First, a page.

Blogroll

1,000 Days Blog, 1,000 Days

Africa Can End Poverty, World Bank

Agrilinks Blog

Bread Blog, Bread for the World

Can We Feed the World Blog, Agriculture for Impact

Concern Blogs, Concern Worldwide

Institute Insights, Bread for the World Institute

End Poverty in South Asia, World Bank

Global Development Blog, Center for Global Development

The Global Food Banking Network

Harvest 2050, Global Harvest Initiative

The Hunger and Undernutrition Blog, Humanitas Global Development

International Food Policy Research Institute News, IFPRI

International Maize and Wheat Improvement Center Blog, CIMMYT

ONE Blog, ONE Campaign

One Acre Fund Blog, One Acre Fund

Overseas Development Institute Blog, Overseas Development Institute

Oxfam America Blog, Oxfam America

Preventing Postharvest Loss, ADM Institute

Sense & Sustainability Blog, Sense & Sustainability

WFP USA Blog, World Food Program USA

Archive



Commentary - Food security beyond calories

In my role as Chairman of the world’s largest nutrition, health and wellness company, I know that changing the global food security agenda will take time, require a clear understanding of all the dimensions of the challenge – as well as the linkages between them. And it will also require an equally clear understanding of where targets may be conflicting.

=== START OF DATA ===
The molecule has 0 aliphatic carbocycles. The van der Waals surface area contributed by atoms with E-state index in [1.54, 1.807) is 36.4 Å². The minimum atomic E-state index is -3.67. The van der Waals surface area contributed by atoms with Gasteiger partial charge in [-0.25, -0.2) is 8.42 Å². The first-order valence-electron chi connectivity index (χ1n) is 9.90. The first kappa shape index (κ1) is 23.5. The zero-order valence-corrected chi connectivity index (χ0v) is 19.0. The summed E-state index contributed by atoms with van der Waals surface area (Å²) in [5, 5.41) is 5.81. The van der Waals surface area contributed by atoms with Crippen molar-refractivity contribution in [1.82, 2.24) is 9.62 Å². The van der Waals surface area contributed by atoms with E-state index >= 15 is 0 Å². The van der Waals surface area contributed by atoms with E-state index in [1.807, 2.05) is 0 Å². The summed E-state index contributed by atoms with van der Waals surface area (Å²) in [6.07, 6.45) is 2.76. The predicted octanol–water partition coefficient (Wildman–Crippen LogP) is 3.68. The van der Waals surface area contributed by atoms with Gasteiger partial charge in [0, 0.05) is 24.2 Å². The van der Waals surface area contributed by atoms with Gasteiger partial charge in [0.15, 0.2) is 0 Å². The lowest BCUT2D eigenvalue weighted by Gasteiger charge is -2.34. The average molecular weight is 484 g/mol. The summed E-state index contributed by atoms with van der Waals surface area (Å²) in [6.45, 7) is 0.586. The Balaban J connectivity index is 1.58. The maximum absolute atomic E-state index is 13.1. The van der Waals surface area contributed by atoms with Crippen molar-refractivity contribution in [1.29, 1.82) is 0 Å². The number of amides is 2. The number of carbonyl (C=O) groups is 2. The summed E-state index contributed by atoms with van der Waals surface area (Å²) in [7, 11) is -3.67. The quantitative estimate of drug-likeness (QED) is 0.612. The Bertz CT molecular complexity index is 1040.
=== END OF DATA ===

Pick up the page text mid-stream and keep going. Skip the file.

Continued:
Commentary - The Future of Food Aid

Earlier this week, I attended the Chicago Council’s Symposium on Agriculture and Food Security, and for the second year in a row heard from experts in the fight against hunger.




Commentary - From Dairy Farm to the Global Table

I was fortunate to be in attendance as the Chicago Council on Global Affairs released their new report, “Advancing Global Food Security: The Power of Science, Trade, and Business” at the 2013 Global Food Security Symposium.


Live Blog - Chicago Council: Agriculture and Health Nexus Panel

“How many enemies can I make on this answer?” Dr. Shapiro boldly called for large agribusinesses like Monsanto, Syngenta, and DuPont to make all their information public and readily available. Dr. Shapiro criticized these companies for not being entirely honest about their goals and motivations.



Commentary - Addressing Food Security Beyond our Food Supply

I’ll soon be attending the Symposium on Agriculture and Food Security. It doesn’t happen often that world leaders, researchers and philanthropists have the chance to gather for two days to discuss the progress made in the past year – and the work that’s still ahead – in addressing food security challenges.






Commentary - Stretching the Food Aid Dollar by Building Strong Local Markets

Floods, typhoons and droughts. Market fluctuations and inflation. Unhealthy government transitions and local political flare-ups. Disease-ridden crops and tainted water sources. All of these shocks can devastate any country, but for nations combatting poverty, food insecurity and malnutrition, disasters often precipitate acute food security outbreaks that result in suffering and loss of life.